The goods: Miami’s noodle wars are officially on with the opening of American Noodle Bar, a casual, chef-driven Asian eatery that joins Midtown’s Gigi and Surfside’s Chow Down Grill. Chef Michael Bloise, formerly of Wish, brings his Vietnamese-Italian heritage to bear on a wallet-friendly menu of Asian comfort food.
Ambience: Occupying an unlikely spot in the Biscayne Inn at 67th and the Boulevard, ANB feels like an urban Zen diner. A Bruce Lee portrait greets you, as do aromas from the open kitchen, and a chalkboard menu, communal tables and small bonsai plants add homey touches. Hipsters, noodle lovers and besuited locals have been packing the divey digs, where free parking is a welcome perk.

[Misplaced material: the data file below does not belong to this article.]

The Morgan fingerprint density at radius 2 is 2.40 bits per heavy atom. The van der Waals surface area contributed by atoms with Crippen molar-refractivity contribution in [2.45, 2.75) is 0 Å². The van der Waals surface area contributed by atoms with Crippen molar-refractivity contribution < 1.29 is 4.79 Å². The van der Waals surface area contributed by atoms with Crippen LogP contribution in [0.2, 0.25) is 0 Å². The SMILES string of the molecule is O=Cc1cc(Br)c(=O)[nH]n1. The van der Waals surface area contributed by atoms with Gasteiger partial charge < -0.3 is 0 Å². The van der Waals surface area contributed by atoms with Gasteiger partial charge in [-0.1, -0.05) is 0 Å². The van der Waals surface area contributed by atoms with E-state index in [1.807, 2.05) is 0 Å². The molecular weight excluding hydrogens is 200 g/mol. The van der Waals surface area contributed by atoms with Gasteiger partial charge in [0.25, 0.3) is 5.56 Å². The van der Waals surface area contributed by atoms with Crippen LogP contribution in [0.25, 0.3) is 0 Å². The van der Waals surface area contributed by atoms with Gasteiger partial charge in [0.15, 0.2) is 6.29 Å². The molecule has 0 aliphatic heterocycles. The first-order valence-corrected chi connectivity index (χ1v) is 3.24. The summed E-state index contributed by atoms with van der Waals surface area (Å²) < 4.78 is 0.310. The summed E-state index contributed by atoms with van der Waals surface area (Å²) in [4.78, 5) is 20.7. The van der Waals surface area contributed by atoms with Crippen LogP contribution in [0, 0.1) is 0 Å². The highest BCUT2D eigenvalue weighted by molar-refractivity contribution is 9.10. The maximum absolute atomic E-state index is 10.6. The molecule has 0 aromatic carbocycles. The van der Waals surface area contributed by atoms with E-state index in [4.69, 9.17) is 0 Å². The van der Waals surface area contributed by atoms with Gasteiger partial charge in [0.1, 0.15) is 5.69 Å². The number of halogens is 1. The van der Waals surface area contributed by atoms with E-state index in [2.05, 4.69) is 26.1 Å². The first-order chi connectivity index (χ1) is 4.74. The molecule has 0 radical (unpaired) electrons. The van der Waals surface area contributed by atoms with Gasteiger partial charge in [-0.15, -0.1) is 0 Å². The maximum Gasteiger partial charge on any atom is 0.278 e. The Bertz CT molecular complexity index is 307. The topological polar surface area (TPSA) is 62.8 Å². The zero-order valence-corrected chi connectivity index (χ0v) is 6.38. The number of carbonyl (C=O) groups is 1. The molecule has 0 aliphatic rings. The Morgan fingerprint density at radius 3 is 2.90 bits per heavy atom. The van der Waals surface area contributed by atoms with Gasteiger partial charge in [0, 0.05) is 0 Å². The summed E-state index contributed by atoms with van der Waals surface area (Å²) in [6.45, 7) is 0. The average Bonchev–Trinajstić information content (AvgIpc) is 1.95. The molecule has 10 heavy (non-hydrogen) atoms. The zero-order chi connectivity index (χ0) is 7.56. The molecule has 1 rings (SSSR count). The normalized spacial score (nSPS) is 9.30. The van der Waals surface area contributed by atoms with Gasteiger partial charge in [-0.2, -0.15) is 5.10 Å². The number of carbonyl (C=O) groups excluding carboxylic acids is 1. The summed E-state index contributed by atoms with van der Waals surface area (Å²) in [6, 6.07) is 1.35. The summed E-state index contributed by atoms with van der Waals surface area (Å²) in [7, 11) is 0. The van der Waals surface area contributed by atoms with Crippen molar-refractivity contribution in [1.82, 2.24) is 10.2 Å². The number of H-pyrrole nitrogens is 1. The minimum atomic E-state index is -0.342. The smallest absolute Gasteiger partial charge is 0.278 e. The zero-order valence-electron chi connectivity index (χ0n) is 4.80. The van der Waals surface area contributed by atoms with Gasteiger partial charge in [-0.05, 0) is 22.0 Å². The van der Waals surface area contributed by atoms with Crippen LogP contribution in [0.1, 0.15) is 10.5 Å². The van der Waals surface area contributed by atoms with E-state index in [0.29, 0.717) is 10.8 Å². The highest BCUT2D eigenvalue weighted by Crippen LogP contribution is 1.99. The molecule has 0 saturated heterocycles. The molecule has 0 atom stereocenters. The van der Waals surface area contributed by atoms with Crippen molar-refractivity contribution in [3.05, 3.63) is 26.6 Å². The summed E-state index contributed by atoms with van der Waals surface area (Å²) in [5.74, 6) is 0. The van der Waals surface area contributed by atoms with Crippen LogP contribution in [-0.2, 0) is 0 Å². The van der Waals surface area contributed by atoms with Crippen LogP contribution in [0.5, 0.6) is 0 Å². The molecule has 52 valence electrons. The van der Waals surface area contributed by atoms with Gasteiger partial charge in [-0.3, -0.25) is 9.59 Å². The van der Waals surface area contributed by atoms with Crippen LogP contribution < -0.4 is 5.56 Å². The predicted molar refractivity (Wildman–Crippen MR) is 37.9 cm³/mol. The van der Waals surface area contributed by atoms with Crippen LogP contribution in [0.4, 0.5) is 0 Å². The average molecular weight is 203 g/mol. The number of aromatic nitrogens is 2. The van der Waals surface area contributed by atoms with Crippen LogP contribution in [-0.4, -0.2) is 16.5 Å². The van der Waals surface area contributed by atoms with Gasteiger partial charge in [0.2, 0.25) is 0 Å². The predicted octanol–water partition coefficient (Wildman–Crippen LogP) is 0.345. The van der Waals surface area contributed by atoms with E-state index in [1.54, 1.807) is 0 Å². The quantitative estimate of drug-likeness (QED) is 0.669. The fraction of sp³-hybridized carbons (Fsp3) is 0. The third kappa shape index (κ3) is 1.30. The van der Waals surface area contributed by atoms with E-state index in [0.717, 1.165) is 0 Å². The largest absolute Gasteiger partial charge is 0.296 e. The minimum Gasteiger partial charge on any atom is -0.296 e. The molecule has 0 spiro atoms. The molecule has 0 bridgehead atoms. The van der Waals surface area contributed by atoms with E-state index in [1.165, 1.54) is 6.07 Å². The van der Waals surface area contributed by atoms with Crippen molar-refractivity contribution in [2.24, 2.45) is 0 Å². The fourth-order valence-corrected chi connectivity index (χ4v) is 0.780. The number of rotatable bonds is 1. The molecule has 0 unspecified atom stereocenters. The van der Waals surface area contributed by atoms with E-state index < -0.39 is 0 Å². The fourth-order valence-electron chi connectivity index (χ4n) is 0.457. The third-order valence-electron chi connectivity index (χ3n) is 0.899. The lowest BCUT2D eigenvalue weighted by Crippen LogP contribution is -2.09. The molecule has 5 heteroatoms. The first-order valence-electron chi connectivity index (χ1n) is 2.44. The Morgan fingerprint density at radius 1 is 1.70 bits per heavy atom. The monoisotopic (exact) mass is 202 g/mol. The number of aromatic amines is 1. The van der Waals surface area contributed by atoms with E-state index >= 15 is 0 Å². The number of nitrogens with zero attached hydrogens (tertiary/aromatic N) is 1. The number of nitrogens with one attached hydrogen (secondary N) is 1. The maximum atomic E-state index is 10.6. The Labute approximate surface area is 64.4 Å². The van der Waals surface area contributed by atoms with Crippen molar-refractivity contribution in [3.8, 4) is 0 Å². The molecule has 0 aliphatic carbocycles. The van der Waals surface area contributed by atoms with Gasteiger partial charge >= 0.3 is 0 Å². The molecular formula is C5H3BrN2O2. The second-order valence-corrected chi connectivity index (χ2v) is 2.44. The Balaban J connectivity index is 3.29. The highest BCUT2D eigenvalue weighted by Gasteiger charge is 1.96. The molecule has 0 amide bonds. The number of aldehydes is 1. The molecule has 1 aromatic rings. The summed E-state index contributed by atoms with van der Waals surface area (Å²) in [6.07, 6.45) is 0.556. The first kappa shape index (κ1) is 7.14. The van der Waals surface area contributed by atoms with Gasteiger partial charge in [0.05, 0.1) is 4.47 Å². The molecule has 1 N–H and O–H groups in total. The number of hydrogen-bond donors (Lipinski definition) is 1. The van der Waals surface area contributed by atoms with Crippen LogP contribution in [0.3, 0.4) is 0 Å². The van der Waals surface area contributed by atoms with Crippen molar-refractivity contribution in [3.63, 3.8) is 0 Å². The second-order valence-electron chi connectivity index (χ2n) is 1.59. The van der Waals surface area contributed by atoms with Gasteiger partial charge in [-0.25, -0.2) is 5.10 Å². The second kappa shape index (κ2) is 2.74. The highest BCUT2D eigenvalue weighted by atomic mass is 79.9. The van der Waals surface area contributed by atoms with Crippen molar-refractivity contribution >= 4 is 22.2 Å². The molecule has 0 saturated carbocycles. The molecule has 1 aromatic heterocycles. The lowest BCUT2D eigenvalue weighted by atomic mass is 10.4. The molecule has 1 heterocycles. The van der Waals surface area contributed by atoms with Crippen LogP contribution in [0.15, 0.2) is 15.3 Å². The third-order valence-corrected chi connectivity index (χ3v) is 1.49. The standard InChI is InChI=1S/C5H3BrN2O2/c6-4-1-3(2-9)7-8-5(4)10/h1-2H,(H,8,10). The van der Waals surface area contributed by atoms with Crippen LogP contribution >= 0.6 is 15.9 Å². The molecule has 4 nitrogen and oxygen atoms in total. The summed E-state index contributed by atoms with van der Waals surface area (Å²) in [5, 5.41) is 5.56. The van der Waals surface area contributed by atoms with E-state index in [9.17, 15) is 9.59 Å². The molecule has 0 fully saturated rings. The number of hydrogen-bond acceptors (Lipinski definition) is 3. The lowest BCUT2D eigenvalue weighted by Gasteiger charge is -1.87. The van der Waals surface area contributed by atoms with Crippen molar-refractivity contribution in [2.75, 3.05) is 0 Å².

The grub: Japanese noodles by way of a Floribbean barbecue, with more than a soupçon of French technique. Slabs of pork, long-simmered stock and add-ins like basil butter and smoked lobster sauce drive the flavor. Prices are low, with noodles bowls $7, sandwiches $5 and snacks $3-$6.
There are hundreds of possible noodle combos with nine sauces, from siracha butter to bacon sauce, and 10 add-ins like smoked duck, oxtail and Chinese sausage (a bit sweeter than most). Starters include playful takes on classics like cheeseburger dumplings with curry mayo and scallion hush puppies with a tahini-like dipping sauce. Choice can be overwhelming, but stick with the duck, pork shoulder and braised oxtail for the heartiest bowls. Vietnamese banh mi sandwiches are composed of traditional crispy French bread, pâté and pickled vegetables.
Verdict: All that choice may be daunting, but American Noodle Bar is leading Miami’s Asian noodle wave.